Ships stowing outside US ports idling out pollutants | Supply chain crisis

D.Tons of huge cargo ships decked out with tall stacks of colorful containers still line the coast of Southern California. As part of a shipping bottleneck that plagues US ports, the ships – their diesel-powered engines are always on fire – also pump out pollutants while they are anchored off the coast.

The clogged supply chain has been described as an economic disaster as the late loading created bottlenecks in common goods and drove up consumer prices. But environmentalists and public health advocates are concerned it will turn into a climate catastrophe too.

The container ships waiting to enter are adding to the pollution that has long been coming out of ports, affecting the local environment, coastal communities and ambitious carbon targets needed to contain the worst effects of climate change. With the Christmas shopping craze just around the corner, there are now concerns that the problem could get worse before it gets better.

“The conversation right now is really focused on the backlog in the supply chain and stocking the shelves with products – but that’s not the whole story,” said Madeline Rose, climate campaign director for Pacific Environment, a climate protection organization that urges retailers to do , switch to clean energy shipping.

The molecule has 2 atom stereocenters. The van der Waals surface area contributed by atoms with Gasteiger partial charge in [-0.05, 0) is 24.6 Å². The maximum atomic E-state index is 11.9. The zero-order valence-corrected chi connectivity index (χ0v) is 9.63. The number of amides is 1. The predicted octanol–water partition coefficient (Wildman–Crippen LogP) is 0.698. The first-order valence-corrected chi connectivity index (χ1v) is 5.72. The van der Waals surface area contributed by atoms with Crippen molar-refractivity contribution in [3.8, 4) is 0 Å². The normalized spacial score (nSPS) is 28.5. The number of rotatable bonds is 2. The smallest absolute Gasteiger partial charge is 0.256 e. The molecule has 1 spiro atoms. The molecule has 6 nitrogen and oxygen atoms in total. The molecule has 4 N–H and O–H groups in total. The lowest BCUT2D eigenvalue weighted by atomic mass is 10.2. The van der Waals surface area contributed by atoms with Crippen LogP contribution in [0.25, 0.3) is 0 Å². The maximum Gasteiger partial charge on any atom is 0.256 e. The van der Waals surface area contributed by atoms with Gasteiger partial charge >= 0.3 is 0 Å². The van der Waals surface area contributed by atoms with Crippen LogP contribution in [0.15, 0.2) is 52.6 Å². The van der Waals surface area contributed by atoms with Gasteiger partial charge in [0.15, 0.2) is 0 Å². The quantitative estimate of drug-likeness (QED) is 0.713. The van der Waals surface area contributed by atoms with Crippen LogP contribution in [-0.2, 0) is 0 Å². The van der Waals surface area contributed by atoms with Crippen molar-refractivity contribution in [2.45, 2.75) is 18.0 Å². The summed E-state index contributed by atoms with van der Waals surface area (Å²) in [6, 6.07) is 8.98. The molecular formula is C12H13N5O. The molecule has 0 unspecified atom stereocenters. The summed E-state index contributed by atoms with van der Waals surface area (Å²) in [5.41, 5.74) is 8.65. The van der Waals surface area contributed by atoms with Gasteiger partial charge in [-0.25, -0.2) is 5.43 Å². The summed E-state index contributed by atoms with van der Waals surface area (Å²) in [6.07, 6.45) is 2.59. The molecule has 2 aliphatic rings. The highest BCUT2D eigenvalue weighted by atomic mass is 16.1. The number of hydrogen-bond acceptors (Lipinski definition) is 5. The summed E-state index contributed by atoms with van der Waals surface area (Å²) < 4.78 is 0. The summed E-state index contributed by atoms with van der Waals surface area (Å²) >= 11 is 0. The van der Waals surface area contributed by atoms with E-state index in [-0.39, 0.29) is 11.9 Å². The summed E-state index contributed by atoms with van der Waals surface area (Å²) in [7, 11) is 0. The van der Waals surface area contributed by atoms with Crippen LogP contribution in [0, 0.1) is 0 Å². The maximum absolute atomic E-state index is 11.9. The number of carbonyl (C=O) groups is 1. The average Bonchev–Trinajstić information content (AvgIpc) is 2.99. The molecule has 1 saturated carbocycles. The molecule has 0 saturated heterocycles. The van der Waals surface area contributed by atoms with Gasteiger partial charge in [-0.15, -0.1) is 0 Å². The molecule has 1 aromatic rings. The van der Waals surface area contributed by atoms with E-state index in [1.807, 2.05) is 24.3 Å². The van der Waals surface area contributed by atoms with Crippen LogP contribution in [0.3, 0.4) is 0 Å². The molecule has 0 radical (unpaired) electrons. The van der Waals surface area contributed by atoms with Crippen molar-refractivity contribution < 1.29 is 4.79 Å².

Ports are a vital part of the economy, bringing 40% of the goods shipped to the US and 30% of its exports, according to state records. The freight system, which includes trucks, trains, and planes that help distribute goods carried by ships, also generates $ 9 billion in tax revenue for the state and is responsible for a full third of the state’s economy. But it comes at a high cost. The system is also responsible for nearly half of California’s air pollution.

The ports of Long Beach and Los Angeles, two of the busiest ports in the country, generate more than 100 tons of smog and other carcinogenic pollutants that are suffocating local communities – with about 6 million cars per day on the area’s roads.

An aerial view of traffic on the 91 Freeway and Green River Road flyover in California. Photo: Allen J Schaben / Los Angeles Times / Rex / Shutterstock

And that was before falling behind.